To my surprise, the G20 pre-meeting blather has produced a few interesting items.
The Prime Minister of Japan lectured German leaders on complacency, saying that his nation learned better how to deal with a severe downturn.
From FT: "Taro Aso has dismissed Angela Merkel’s warnings about the risks of excessive public spending in the global downturn, saying Germany has failed to understand why strong fiscal action is vital for recovery. ....
"Ms Merkel, German chancellor, said last week that spending more public money as part of a co-ordinated stimulus risked creating an unsustainable recovery.
"However, Mr Aso said that what his country went through after its asset price bubble burst in the early 1990s made clear that fiscal stimulus played a critical role in restoring growth. 'Because of the experience of the past 15 years, we know what is necessary, whilst countries like the US and European countries may be facing this sort of situation for the first time,' Mr Aso said. 'I think there are countries that understand the importance of fiscal mobilisation and there are some other countries that do not – which is why, I believe, Germany has come up with their views.' "
That's a good development - other nations showing leadership.
Here's another one: "In a further sign of tensions ahead of Thursday’s summit, Nicolas Sarkozy, France’s president, has threatened to walk away from the negotiating table if his demands are not met. Mr Sarkozy reportedly told cabinet colleagues on Monday that there would be 'an empty chair' – a reference to Charles de Gaulle’s seven-month boycott of the European Economic Community in 1965 – if he was not satisfied, although diplomats in Paris later downplayed his comments. "
The French leaders - the energetic Sarkozy and his finance minster Christine Lagarde - have shown considerable verve in wanting action, not words. In Latin, the idiom is "acta non verba" - "action, not words". France seems to lead in wanting hedge funds regulated and wanting limits on CEO looting, oops, I mean pay. Maybe I chose a language to learn wisely.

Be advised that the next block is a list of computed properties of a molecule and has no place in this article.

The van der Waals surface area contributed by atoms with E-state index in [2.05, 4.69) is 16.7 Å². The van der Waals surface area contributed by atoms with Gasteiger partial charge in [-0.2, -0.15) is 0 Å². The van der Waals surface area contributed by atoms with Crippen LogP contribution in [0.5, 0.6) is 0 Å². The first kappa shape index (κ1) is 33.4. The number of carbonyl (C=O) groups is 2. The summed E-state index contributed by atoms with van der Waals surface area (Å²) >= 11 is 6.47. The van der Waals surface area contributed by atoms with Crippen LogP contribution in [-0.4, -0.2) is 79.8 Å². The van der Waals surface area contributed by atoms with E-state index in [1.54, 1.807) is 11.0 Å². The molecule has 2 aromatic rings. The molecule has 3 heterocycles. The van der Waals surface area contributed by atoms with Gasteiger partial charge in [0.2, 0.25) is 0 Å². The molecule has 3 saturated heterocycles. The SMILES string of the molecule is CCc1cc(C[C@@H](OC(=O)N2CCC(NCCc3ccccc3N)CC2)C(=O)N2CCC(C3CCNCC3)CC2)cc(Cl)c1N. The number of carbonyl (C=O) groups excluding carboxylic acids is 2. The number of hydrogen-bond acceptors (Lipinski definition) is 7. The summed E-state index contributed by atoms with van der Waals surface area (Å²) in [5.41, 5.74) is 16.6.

I read in Le Figaro and Le Monde that workers in France are protesting actively, too. From the WSJ: "PARIS -- French workers besieged bosses, including luxury and retail tycoon François-Henri Pinault, as anger at proposed layoffs generated more forceful protests. Mr. Pinault, the son of François Pinault, is chief executive officer of PPR SA, which controls exclusive brands such as Gucci and Yves Saint Laurent. Employees surrounded his car as he left a meeting in Paris early Tuesday evening and refused to let him leave for nearly an hour. Eventually riot police dispersed the protesters. Separately, workers facing layoffs at a Caterpillar Inc. factory in the French Alps detained four of their bosses Tuesday in a bid to secure better severance packages.
The incidents followed several others in France in recent weeks, and show how social unrest is mounting as the economic downturn deepens."
What would be a US equivalent? A march of the unemployed or foreclosed persons in the Hamptons or in Greenwich? Most US protests are silly affairs led by the loony left. They need to learn from the French, where protests by the common man seem to work.
A small rally yesterday. I'm wary, as most pullbacks from a primary trend - if this bull move is a primary move and not a bear rally - should be two pulses down with a rally in between them. Futures today show red, so perhaps I'll get some lower prices for my re-buys soon.
Word of the Day
"Affray" - noun and verb, transitive [$10] from the card file
Affray means (noun) a noisy quarrel or brawl; (verb - archaic) to frighten or to disturb as in to affray the peace.
Sentence: With such egos involved, the G20 meeting could degenerate to an affray; that would be very bad for recovery prospects.
Le Mot du Jour
"S'extasier - verb, pronominal, conjugated like 'prier'
S'extasier means to go into ecstasies or raptures over; takes 'devant' or 'sur' for the 'over' something or someone.
La Phrase: Les européenes se extasient sur Obama. Ont-ils raison ou ont-ils tort?
Sentence: The Europeans are going into ecstasies over Obama. Are they right or are they wrong?